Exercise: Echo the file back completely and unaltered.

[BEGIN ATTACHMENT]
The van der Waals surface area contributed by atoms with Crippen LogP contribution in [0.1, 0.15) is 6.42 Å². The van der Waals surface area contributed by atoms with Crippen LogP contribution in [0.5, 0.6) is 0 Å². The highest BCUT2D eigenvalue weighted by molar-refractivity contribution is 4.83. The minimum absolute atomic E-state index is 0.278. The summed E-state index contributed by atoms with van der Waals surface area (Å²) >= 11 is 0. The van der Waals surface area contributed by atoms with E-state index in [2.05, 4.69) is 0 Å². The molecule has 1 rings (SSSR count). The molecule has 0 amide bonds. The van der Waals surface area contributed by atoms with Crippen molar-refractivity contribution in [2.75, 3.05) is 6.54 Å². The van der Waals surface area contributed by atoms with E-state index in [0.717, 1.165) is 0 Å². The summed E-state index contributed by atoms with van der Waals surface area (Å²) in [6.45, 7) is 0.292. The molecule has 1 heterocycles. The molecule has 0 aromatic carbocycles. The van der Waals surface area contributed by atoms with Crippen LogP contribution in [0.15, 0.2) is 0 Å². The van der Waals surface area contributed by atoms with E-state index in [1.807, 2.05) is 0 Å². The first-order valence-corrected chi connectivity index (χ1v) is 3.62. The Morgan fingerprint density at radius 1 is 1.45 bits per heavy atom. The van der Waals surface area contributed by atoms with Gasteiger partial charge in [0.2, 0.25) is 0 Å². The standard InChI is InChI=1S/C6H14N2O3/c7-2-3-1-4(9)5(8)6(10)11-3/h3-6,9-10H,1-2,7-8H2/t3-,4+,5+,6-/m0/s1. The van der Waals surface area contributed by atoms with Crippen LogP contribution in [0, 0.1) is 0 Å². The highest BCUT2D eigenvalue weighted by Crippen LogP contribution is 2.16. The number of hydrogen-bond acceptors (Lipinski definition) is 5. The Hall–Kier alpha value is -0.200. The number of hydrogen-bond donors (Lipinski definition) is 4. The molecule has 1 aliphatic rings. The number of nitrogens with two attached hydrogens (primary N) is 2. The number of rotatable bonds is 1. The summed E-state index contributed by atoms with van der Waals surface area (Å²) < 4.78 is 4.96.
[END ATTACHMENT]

The van der Waals surface area contributed by atoms with Crippen LogP contribution in [0.1, 0.15) is 6.42 Å². The van der Waals surface area contributed by atoms with Crippen LogP contribution in [0.5, 0.6) is 0 Å². The highest BCUT2D eigenvalue weighted by molar-refractivity contribution is 4.83. The minimum absolute atomic E-state index is 0.278. The summed E-state index contributed by atoms with van der Waals surface area (Å²) >= 11 is 0. The van der Waals surface area contributed by atoms with E-state index in [2.05, 4.69) is 0 Å². The molecule has 1 rings (SSSR count). The molecule has 0 amide bonds. The van der Waals surface area contributed by atoms with Crippen molar-refractivity contribution in [2.75, 3.05) is 6.54 Å². The van der Waals surface area contributed by atoms with E-state index in [0.717, 1.165) is 0 Å². The summed E-state index contributed by atoms with van der Waals surface area (Å²) in [6.45, 7) is 0.292. The molecule has 1 heterocycles. The molecule has 0 aromatic carbocycles. The van der Waals surface area contributed by atoms with Crippen LogP contribution in [0.15, 0.2) is 0 Å². The van der Waals surface area contributed by atoms with E-state index in [1.807, 2.05) is 0 Å². The first-order valence-corrected chi connectivity index (χ1v) is 3.62. The Morgan fingerprint density at radius 1 is 1.45 bits per heavy atom. The van der Waals surface area contributed by atoms with Gasteiger partial charge in [0.2, 0.25) is 0 Å². The standard InChI is InChI=1S/C6H14N2O3/c7-2-3-1-4(9)5(8)6(10)11-3/h3-6,9-10H,1-2,7-8H2/t3-,4+,5+,6-/m0/s1. The van der Waals surface area contributed by atoms with Crippen LogP contribution in [0, 0.1) is 0 Å². The highest BCUT2D eigenvalue weighted by Crippen LogP contribution is 2.16. The number of hydrogen-bond acceptors (Lipinski definition) is 5. The Hall–Kier alpha value is -0.200. The number of hydrogen-bond donors (Lipinski definition) is 4. The molecule has 1 aliphatic rings. The number of nitrogens with two attached hydrogens (primary N) is 2. The number of rotatable bonds is 1. The summed E-state index contributed by atoms with van der Waals surface area (Å²) < 4.78 is 4.96.